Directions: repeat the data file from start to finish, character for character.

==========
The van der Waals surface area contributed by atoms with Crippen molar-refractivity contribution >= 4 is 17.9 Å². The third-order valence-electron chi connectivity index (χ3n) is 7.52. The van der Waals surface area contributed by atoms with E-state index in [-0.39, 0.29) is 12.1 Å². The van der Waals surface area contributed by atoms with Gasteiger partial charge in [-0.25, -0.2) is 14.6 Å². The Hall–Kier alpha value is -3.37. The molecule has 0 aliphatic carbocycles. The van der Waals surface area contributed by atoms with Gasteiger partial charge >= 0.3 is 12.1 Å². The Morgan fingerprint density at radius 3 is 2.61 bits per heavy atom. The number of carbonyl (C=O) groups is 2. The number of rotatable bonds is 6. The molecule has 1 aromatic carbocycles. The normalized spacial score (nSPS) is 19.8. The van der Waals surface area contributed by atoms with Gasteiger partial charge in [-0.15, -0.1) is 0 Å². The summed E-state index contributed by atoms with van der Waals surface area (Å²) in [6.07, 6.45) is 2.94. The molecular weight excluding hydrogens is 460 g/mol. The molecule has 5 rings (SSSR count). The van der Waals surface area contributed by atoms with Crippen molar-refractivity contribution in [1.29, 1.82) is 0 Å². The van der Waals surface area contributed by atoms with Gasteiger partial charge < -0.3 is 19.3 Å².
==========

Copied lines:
The van der Waals surface area contributed by atoms with Crippen molar-refractivity contribution >= 4 is 17.9 Å². The third-order valence-electron chi connectivity index (χ3n) is 7.52. The van der Waals surface area contributed by atoms with E-state index in [-0.39, 0.29) is 12.1 Å². The van der Waals surface area contributed by atoms with Gasteiger partial charge in [-0.25, -0.2) is 14.6 Å². The Hall–Kier alpha value is -3.37. The molecule has 0 aliphatic carbocycles. The van der Waals surface area contributed by atoms with Gasteiger partial charge >= 0.3 is 12.1 Å². The Morgan fingerprint density at radius 3 is 2.61 bits per heavy atom. The number of carbonyl (C=O) groups is 2. The number of rotatable bonds is 6. The molecule has 1 aromatic carbocycles. The normalized spacial score (nSPS) is 19.8. The van der Waals surface area contributed by atoms with Gasteiger partial charge in [-0.15, -0.1) is 0 Å². The summed E-state index contributed by atoms with van der Waals surface area (Å²) in [6.07, 6.45) is 2.94. The molecular weight excluding hydrogens is 460 g/mol. The molecule has 5 rings (SSSR count). The van der Waals surface area contributed by atoms with Crippen molar-refractivity contribution in [1.29, 1.82) is 0 Å². The van der Waals surface area contributed by atoms with Gasteiger partial charge < -0.3 is 19.3 Å².